State leaders visit Lake Street, discuss redevelopment efforts

Friday, Gov. Tim Walz met with small business owners, organizations and community members along Lake Street.

The area was hit hard during the riots following George Floyd’s murder nearly two years ago.

RELATED: As buildings destroyed in Lake Street riots cleared away, business owners look to future

Allison Sharkey, Executive Director of the Lake Street Council, was among those who participated in private meetings with the governor Friday morning.

Her nonprofit has invested more than $8 million to help small businesses in the area rebuild.

“We still have a long way to go. We have a lot to recover from but we think that this is a really great start,” Sharkey said. “It’s time for our government partners to really form a strong partnership with the community as well.”

The Governor suggested a proposed bonding bill could help get other projects started on Lake Street and create jobs. He insisted that rebuilding the corridor should not be a partisan issue.

“I heard legislators say, ‘we don’t care what happens there. That’s not our concern. We didn’t do it’ type of thing. Minnesota’s never taken that approach. When it floods in Grand Forks, we’re all there,” Walz said. “When we saw this civil unrest and damage to businesses that had nothing to do with any of this, we’re there to help.”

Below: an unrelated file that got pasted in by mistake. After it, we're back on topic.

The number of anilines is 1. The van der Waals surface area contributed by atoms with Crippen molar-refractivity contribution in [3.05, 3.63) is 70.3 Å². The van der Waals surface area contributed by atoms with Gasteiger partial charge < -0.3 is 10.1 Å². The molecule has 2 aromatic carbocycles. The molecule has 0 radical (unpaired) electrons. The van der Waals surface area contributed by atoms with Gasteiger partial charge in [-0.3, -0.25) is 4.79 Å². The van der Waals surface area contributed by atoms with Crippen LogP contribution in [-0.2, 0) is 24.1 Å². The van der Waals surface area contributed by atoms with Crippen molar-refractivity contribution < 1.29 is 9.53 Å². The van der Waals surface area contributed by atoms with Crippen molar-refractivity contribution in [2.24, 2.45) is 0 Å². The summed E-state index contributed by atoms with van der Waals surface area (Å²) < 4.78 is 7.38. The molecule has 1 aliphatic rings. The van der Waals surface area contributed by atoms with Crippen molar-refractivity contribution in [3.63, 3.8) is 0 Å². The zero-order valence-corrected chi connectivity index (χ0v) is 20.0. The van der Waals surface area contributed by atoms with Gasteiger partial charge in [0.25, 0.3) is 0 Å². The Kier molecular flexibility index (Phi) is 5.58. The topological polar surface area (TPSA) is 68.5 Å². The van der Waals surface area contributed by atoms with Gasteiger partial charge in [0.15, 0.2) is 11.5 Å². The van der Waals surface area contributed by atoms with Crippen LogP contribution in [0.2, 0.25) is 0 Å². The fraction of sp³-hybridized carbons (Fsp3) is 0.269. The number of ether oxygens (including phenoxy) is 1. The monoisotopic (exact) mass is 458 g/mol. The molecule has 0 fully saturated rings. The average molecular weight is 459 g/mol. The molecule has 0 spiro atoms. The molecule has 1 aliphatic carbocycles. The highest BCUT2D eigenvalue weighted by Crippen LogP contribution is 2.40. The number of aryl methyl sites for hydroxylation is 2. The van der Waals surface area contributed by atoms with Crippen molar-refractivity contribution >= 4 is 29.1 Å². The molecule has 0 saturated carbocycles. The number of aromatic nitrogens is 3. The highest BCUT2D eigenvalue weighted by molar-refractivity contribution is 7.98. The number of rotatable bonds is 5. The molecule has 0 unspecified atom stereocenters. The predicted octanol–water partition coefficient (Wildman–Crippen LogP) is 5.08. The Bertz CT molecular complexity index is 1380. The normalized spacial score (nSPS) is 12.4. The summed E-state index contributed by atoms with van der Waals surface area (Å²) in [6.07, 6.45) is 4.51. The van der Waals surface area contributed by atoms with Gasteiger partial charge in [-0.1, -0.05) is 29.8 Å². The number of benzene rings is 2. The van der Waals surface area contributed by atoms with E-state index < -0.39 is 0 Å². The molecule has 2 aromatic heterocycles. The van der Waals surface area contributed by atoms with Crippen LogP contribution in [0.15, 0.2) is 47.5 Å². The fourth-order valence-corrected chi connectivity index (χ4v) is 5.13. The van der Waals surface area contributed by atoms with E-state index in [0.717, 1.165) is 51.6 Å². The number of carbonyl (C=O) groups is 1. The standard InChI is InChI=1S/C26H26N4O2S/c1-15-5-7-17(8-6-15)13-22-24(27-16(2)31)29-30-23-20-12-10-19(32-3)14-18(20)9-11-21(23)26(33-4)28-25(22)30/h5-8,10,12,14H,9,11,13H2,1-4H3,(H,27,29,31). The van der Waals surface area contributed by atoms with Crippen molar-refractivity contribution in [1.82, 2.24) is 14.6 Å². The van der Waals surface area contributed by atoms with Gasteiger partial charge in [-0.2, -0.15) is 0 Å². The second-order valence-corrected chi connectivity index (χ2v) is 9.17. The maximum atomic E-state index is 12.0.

RELATED: As one Lake Street business closes, others ready to ride out ‘rebuilding phase’

It is a welcome message to small business owners such as Dr. Elias Usso. He says he was able to reopen his Seward Pharmacy last summer with help from the community, but there is more work to be done.

“Businesses are coming back. There are some businesses not open yet. They’re still struggling to open their doors,” Usso said. “If it wasn’t for our neighbors we wouldn’t have opened back up again so we’re not going to let them down. We’re going to be here to stay.”

Lamberto Vergara, owner of LV’s Barber Shop, says he also received community help to keep his business going.

He also expanded his work to include teaching at the nearby Minnesota School of Barbering, but he also said Lake Street is still fighting perception that it is unsafe.

“Business… has been tough. We’re still trying to pick up. It hasn’t picked up as much as before,” Vergara said. “We had more walk-in traffic before. I think people are still kind of scared to come down to Lake Street.”

Gov. Walz says leaders must help the public and those invested in Lake Street understand what’s being done to address a variety of issues, from the economy, to the pandemic, to public safety.

“I think those business owners deserve to have those questions answered. They deserve to be part of this broader discussion,” Walz said. “And while there aren’t simple answers. There are answers.”